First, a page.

Thursday, December 21, 2006
FBI Releasing Last Classified Files On John Lennon
I suspected for decades that in this case the U.S. was simply trying to protect the "special relationship" with British intelligence.
Now we know for sure.
The FBI agreed Tuesday to make public the final 10 documents about the surveillance of John Lennon that it had withheld for 25 years from a UC Irvine historian on the grounds that releasing them could cause "military retaliation against the United States."
Despite the fierce battle the government waged to keep the documents secret, the files contain information that is hardly shocking, just new details about Lennon's ties to New Left leaders and antiwar groups in London in the early 1970s, said the historian, Jon Wiener.
For example, in one memo, then-FBI Director J. Edgar Hoover wrote to H.R. Haldeman, President Nixon's chief of staff, that "Lennon had taken an interest in 'extreme left-wing activities in Britain' and is known to be a sympathizer of Trotskyist communists in England."
Another document had been blacked out on the grounds of national security when Wiener obtained it more than 20 years ago through litigation brought under the Freedom of Information Act. It is now known that it said two prominent British leftists, Tariq Ali and Robin Blackburn, had courted Lennon in hopes that he would "finance a left-wing bookshop and reading room in London." ...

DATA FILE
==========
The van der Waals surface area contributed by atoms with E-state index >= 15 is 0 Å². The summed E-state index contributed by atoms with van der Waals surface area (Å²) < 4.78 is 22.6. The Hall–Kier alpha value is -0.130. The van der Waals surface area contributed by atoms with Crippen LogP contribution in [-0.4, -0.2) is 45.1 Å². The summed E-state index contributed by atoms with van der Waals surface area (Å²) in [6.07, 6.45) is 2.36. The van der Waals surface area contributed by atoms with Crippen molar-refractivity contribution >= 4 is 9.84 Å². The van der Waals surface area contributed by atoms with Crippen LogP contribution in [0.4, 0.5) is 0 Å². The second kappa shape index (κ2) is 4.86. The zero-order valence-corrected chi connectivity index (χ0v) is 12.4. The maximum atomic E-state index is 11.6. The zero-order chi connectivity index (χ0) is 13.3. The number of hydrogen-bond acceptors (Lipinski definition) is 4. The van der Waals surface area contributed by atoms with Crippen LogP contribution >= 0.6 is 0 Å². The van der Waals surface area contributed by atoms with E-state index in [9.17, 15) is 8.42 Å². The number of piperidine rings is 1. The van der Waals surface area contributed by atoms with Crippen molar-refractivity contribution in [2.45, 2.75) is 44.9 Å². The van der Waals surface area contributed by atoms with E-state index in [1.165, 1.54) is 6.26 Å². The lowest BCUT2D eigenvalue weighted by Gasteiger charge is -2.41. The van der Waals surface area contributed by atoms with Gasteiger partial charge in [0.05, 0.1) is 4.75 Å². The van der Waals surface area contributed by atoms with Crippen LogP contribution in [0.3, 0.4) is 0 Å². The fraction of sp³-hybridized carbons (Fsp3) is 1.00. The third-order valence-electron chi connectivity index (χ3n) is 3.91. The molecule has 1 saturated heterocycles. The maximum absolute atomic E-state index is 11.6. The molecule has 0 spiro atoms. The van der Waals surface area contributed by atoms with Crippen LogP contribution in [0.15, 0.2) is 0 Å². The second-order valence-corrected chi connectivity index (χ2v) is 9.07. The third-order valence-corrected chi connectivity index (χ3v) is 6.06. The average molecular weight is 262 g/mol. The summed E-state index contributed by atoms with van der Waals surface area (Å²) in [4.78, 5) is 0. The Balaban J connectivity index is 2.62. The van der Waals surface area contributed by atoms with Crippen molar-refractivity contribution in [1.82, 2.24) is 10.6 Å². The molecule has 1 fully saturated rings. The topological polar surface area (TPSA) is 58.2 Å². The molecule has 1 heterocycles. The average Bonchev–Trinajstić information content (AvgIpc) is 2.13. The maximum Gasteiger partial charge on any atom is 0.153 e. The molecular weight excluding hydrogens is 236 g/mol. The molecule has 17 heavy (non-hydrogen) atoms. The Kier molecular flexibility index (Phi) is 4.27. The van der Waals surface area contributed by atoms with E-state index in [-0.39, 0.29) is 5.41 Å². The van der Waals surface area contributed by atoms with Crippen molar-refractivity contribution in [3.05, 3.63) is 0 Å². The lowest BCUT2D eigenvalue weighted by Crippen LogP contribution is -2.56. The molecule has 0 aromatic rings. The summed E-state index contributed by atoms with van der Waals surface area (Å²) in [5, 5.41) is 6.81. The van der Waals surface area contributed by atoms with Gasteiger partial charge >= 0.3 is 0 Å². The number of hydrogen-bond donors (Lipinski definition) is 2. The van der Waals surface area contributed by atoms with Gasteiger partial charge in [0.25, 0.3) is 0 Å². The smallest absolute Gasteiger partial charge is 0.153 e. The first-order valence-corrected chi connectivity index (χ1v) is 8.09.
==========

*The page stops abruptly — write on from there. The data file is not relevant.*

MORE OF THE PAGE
Another surveillance report states explicitly that there was "no certain proof" that Lennon had provided money "for subversive purposes." And yet another says there was no evidence that Lennon had any formal tie to any leftist group. ...
"I doubt that Tony Blair's government will launch a military strike on the U.S. in retaliation for the release of these documents. Today, we can see that the national security claims that the FBI has been making for 25 years were absurd from the beginning," said Wiener, who requested the documents in 1981.
Wiener initially obtained some files showing that the FBI closely monitored Lennon's activities in 1971 and 1972. The documents indicated Nixon administration concern that Lennon would support then-Sen. George S. McGovern (D-S.D.) for president against incumbent Richard M. Nixon in 1972, the first year that 18-year-olds could vote. ...
Wiener sued in U.S. District Court in Los Angeles seeking all the documents. The FBI countered that some contained "national security information provided by a foreign government under an explicit promise of confidentiality" and that release of the documents "can reasonably be expected to ... lead to foreign diplomatic, economic and military retaliation against the United States," according to a government brief filed in 1983.